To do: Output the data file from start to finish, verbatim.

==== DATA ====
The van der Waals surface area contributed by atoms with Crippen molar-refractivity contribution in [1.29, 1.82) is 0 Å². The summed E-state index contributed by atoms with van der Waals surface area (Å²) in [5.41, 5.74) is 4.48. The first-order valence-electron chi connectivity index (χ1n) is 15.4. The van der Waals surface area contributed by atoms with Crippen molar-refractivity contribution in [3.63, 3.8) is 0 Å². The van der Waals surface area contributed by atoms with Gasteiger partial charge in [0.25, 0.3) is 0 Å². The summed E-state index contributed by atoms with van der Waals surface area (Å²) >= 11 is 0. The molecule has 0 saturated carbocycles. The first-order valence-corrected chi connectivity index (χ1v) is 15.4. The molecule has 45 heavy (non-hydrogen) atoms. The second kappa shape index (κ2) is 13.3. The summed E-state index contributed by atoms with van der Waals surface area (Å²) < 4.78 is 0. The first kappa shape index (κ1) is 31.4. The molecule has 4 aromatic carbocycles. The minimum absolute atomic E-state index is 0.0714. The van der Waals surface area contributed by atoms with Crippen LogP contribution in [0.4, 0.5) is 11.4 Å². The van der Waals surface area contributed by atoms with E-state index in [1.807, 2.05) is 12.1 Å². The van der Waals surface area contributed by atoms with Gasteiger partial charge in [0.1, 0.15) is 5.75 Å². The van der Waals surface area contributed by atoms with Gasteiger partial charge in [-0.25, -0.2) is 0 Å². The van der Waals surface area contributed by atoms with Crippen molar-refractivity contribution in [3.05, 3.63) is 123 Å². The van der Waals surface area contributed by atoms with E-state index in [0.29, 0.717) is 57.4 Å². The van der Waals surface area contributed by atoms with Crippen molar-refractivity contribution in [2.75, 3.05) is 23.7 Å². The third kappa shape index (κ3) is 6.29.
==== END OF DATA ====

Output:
The van der Waals surface area contributed by atoms with Crippen molar-refractivity contribution in [1.29, 1.82) is 0 Å². The summed E-state index contributed by atoms with van der Waals surface area (Å²) in [5.41, 5.74) is 4.48. The first-order valence-electron chi connectivity index (χ1n) is 15.4. The van der Waals surface area contributed by atoms with Crippen molar-refractivity contribution in [3.63, 3.8) is 0 Å². The van der Waals surface area contributed by atoms with Gasteiger partial charge in [0.25, 0.3) is 0 Å². The summed E-state index contributed by atoms with van der Waals surface area (Å²) >= 11 is 0. The molecule has 0 saturated carbocycles. The first-order valence-corrected chi connectivity index (χ1v) is 15.4. The molecule has 45 heavy (non-hydrogen) atoms. The second kappa shape index (κ2) is 13.3. The summed E-state index contributed by atoms with van der Waals surface area (Å²) < 4.78 is 0. The first kappa shape index (κ1) is 31.4. The molecule has 4 aromatic carbocycles. The minimum absolute atomic E-state index is 0.0714. The van der Waals surface area contributed by atoms with Crippen LogP contribution in [0.4, 0.5) is 11.4 Å². The van der Waals surface area contributed by atoms with E-state index in [1.807, 2.05) is 12.1 Å². The van der Waals surface area contributed by atoms with Gasteiger partial charge in [0.1, 0.15) is 5.75 Å². The van der Waals surface area contributed by atoms with Gasteiger partial charge in [-0.25, -0.2) is 0 Å². The van der Waals surface area contributed by atoms with Crippen molar-refractivity contribution in [3.05, 3.63) is 123 Å². The van der Waals surface area contributed by atoms with E-state index in [0.29, 0.717) is 57.4 Å². The van der Waals surface area contributed by atoms with Crippen molar-refractivity contribution in [2.75, 3.05) is 23.7 Å². The third kappa shape index (κ3) is 6.29.